In a win for members of the
Oregon Public Employees Retirement System, both current workers and retirees
who had money in the PERS variable account may see a minor upward bump,
following a decision May 12 by the Oregon Court of Appeals.
In the Murray case, the Court of Appeals reversed the Oregon PERS
Board on its decisions to charge the PERS variable account for administrative
expenses in years of account loss. Such losses occurred in down markets in 2001
Over those two years, PERS
charged the variable account principle just under $2 million to cover the
losses. According to attorney Tom Doyle, who argued the case for the PERS
Coalition law firm Bennett & Hartman, this was different than how PERS
handled the situation for the "regular" account.
"Basically, PERS argued that
the variable account is a stand-alone fund, separate from the overall umbrella
of the PERS system," said Doyle. "In fact, the general statute applies to the
variable account and how such administrative expenses are to be paid. Simply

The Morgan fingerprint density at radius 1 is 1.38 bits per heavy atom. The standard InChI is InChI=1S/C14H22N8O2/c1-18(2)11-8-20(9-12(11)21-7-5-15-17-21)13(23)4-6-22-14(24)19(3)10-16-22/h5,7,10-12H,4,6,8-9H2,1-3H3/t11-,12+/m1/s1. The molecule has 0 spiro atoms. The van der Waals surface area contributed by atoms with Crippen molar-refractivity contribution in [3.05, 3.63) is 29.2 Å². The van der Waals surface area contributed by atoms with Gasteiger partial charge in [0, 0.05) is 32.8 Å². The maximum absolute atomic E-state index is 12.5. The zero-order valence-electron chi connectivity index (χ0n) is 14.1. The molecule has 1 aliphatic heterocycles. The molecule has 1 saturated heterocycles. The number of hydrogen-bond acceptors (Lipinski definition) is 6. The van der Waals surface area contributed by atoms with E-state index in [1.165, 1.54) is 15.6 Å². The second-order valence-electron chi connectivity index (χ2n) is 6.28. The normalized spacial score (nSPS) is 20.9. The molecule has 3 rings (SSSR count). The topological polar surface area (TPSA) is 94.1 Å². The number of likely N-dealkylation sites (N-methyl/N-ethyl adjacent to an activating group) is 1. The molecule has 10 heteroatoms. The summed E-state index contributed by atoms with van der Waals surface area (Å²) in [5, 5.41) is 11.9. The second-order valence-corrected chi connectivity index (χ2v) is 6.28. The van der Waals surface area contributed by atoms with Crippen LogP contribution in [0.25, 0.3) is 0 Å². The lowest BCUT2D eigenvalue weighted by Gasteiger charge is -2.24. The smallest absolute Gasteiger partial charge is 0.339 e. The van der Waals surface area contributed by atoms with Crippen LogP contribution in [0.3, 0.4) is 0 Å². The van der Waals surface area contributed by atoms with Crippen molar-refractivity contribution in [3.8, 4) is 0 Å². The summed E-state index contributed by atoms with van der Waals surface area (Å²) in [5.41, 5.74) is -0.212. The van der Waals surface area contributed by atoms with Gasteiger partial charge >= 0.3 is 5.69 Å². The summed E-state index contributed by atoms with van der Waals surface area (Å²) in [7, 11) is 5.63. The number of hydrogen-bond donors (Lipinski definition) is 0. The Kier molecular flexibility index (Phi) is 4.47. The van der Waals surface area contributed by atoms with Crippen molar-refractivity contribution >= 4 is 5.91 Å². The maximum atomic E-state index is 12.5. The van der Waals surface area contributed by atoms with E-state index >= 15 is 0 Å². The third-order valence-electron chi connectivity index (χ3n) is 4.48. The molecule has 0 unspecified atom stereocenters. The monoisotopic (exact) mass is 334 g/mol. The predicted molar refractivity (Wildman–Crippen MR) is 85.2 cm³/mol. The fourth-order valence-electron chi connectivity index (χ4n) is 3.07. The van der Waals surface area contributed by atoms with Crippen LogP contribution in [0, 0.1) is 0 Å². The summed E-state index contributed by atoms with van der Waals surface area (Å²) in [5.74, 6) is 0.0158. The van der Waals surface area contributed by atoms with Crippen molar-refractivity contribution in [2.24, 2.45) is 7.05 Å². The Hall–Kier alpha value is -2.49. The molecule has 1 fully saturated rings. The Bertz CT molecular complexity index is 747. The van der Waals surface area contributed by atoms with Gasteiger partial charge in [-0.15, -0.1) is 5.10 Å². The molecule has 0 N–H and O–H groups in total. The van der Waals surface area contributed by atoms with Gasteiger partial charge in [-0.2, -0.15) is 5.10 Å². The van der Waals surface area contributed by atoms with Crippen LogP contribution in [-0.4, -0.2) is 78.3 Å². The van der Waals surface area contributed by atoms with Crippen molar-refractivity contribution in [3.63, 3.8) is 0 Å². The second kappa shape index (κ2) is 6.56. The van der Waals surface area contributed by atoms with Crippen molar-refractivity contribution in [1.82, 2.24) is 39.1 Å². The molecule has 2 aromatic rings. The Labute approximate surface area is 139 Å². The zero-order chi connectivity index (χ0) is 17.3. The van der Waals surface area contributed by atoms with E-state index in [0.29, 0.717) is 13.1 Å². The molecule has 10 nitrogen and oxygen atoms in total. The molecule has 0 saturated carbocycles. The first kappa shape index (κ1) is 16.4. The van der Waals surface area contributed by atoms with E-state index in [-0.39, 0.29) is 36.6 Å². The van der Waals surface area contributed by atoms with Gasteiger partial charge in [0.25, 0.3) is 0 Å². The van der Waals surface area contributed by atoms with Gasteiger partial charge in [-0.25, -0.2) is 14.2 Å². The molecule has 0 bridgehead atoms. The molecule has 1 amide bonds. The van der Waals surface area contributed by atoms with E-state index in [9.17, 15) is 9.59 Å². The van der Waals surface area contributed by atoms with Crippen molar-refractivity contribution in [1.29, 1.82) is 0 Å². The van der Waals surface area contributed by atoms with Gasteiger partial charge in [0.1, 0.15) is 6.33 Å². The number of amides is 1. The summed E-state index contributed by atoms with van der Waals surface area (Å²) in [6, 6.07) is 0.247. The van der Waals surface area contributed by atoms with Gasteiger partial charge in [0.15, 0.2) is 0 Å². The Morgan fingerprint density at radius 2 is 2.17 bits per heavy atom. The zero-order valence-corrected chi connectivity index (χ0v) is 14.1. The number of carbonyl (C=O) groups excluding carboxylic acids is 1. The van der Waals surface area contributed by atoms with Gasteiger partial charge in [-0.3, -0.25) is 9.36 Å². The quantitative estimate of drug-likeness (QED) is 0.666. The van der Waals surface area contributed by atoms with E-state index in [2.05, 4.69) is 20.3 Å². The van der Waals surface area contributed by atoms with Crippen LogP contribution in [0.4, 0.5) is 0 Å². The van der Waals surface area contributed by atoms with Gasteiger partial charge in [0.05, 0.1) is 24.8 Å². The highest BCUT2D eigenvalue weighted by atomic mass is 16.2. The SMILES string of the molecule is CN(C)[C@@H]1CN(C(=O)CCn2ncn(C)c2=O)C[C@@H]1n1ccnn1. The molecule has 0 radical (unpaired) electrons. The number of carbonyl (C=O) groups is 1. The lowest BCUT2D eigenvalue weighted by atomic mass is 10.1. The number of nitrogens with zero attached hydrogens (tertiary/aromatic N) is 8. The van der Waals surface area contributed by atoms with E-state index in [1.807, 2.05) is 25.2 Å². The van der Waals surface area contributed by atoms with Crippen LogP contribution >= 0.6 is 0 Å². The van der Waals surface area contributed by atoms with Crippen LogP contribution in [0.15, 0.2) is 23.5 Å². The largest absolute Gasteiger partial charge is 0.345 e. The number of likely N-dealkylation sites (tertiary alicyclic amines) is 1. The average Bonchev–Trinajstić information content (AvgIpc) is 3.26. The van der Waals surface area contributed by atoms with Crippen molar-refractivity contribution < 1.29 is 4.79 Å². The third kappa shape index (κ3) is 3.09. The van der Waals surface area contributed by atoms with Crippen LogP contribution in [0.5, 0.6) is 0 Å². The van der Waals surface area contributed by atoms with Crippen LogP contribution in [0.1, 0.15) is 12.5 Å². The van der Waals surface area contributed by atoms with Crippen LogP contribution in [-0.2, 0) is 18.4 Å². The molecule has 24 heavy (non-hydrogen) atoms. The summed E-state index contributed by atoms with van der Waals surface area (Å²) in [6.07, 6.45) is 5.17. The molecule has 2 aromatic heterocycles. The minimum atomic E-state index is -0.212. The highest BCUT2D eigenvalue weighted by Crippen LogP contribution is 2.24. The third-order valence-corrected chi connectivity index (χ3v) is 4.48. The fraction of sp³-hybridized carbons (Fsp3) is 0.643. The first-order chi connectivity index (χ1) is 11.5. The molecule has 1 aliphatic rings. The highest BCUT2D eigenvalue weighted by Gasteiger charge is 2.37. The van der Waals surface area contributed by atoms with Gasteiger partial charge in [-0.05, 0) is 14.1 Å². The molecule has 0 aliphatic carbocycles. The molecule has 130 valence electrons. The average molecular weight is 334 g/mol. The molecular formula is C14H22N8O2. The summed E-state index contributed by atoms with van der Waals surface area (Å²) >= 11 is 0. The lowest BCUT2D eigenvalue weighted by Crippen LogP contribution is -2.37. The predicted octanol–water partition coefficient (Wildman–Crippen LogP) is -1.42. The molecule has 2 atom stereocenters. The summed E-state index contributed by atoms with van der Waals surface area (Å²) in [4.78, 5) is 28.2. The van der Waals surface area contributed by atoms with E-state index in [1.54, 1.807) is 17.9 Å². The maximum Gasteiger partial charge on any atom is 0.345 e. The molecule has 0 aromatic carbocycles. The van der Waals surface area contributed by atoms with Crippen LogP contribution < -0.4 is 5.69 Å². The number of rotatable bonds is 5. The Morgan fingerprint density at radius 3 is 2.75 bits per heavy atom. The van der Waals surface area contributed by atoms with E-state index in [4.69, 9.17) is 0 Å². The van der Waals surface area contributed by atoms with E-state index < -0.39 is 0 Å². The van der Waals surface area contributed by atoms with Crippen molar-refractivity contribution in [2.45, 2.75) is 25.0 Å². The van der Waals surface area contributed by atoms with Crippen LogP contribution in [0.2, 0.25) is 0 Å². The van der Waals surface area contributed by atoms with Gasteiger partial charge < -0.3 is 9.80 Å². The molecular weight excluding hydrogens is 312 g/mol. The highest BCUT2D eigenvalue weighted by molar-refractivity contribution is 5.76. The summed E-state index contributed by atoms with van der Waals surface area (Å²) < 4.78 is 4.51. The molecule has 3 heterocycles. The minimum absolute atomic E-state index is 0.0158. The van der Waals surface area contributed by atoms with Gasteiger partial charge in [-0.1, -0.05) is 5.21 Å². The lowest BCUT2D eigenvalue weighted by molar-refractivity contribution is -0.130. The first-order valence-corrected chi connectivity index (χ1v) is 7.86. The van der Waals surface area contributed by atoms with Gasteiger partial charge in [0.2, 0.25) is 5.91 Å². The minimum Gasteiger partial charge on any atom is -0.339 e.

put, the variable account is 'under the wing,' so to speak, of PERS in general
and has to be treated the same way."
Doyle says PERS argued that
the statutes allowed it to treat the variable account differently and charge
against what it termed its "negative interest."
"The court readily rejected
this 'negative interest' argument and held that the variable account was
entitled to be treated on the same basis as the regular account when allocating
administrative expenses," said Doyle.
So what does this mean?
Doyle says it is "unlikely, though possible" PERS will appeal this ruling to
the Oregon Supreme Court. Therefore, assuming this is the final ruling, this is
minor good news for some current members and retirees.
- Current members — If you had money in the variable
account in 2001 and/or 2002, you will see your variable account balance
re-figured to a higher level to reflect the amount that was taken from it
to cover the administrative expenses.
- Retirees — If you had money in the variable account in 2001 and/or
2002, you will see a slight increase in your monthly benefit check due to
your variable account balance re-figured to a higher level to reflect the
amount that was taken from it to cover the administrative expenses.
Doyle also said "it appears
likely" that PERS did the same thing in 2008, when the variable account also
sustained losses. He expects the agency to use the current ruling to settle
accounts vis-ˆ-vis 2008 losses as well, so that could mean an additional minor
increase for effected PERS members.